, 1878–1953, French painter. After working in an impressionist style, Picabia was influenced by cubism and later was one of the original exponents of Dada in Europe and the United States.
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, and Man RayRay, Man,
1890–1976, American photographer, painter, and sculptor, b. Philadelphia. Along with Marcel Duchamp, Ray was a founder of the Dada movement in New York and Paris. He is celebrated for his later surrealist paintings and photography.
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. The latter three carried the spirit of Dada to New York City. Typical were the elegant collages devised by Arp, Kurt SchwittersSchwitters, Kurt
, 1887–1948, German artist, b. Hannover. Influenced by Kandinsky, by Picasso's reliefs, and by Dada constructions, he invented Merz [trash] constructions—arrangements of diverse materials and objects.
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, and Max ErnstErnst, Max
1891–1976, German painter. After World War I, Ernst joined the Dada movement in Paris and then became a founder of surrealism. Apart from the medium of collage, for which he is well known, Ernst developed other devices to express his fantastic vision.
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 from refuse and scraps of paper, and Duchamp's celebrated Mona Lisa adorned with a mustache and a goatee as well as his Fountain (1917), a urinal signed "R. Mutt." Dada principles were eventually modified to become the basis of surrealismsurrealism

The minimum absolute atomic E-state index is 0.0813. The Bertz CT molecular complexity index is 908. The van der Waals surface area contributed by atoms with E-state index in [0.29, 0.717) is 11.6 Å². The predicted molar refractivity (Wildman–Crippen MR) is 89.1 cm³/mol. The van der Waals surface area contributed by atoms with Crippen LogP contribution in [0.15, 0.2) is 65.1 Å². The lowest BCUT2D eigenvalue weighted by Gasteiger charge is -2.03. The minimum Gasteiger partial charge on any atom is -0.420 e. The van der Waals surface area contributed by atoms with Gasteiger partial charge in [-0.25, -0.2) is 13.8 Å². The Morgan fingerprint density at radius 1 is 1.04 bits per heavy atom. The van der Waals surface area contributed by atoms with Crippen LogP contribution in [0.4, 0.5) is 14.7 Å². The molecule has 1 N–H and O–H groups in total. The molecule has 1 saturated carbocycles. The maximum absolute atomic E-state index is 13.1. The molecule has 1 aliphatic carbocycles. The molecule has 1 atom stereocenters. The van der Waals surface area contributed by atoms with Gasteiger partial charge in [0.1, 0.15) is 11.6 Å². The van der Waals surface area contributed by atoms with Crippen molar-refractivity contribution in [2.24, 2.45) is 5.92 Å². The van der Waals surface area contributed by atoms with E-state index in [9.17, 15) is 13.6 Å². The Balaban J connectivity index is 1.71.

, literary and art movement influenced by Freudianism and dedicated to the expression of imagination as revealed in dreams, free of the conscious control of reason and free of convention.
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 in 1924. The literary manifestations of Dada were mostly nonsense poems—meaningless random combinations of words—which were read in public.

Bibliography

See R. Short, Dada and Surrealism (1980); S. C. Foster, ed., Dada-Dimensions (1985); H. Richter, Dada: Art and Anti-Art (1985); R. Motherwell, ed., The Dada Painters and Poets (1951, 2d ed. 1989); A. Codrescu, The Posthuman Dada Guide (2009); J. Rasula, Destruction Was My Beatrice (2015).

Dada

, Dadaism
a nihilistic artistic movement of the early 20th century in W Europe and the US, founded on principles of irrationality, incongruity, and irreverence towards accepted aesthetic criteria
www.peak.org/~dadaist/English/Graphics
References in periodicals archive ?
another Dadaist motif that any frontline soldier would have understood.